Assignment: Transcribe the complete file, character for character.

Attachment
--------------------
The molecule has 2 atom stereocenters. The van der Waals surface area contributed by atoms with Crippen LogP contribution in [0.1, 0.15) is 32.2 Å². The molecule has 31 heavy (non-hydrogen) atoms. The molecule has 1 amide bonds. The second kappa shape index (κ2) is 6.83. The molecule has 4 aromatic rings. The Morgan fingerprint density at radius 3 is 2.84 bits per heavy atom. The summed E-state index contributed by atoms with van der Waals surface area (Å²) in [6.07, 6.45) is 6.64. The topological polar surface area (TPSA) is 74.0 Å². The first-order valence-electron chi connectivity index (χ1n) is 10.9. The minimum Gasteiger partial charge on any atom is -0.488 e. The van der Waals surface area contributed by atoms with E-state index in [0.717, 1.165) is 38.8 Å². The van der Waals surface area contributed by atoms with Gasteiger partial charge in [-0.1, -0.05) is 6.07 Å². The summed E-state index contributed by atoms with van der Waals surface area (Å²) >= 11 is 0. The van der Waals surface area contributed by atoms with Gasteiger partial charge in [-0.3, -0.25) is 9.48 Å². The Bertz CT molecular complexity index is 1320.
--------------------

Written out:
The molecule has 2 atom stereocenters. The van der Waals surface area contributed by atoms with Crippen LogP contribution in [0.1, 0.15) is 32.2 Å². The molecule has 31 heavy (non-hydrogen) atoms. The molecule has 1 amide bonds. The second kappa shape index (κ2) is 6.83. The molecule has 4 aromatic rings. The Morgan fingerprint density at radius 3 is 2.84 bits per heavy atom. The summed E-state index contributed by atoms with van der Waals surface area (Å²) in [6.07, 6.45) is 6.64. The topological polar surface area (TPSA) is 74.0 Å². The first-order valence-electron chi connectivity index (χ1n) is 10.9. The minimum Gasteiger partial charge on any atom is -0.488 e. The van der Waals surface area contributed by atoms with E-state index in [0.717, 1.165) is 38.8 Å². The van der Waals surface area contributed by atoms with Gasteiger partial charge in [-0.1, -0.05) is 6.07 Å². The summed E-state index contributed by atoms with van der Waals surface area (Å²) >= 11 is 0. The van der Waals surface area contributed by atoms with Gasteiger partial charge in [-0.3, -0.25) is 9.48 Å². The Bertz CT molecular complexity index is 1320.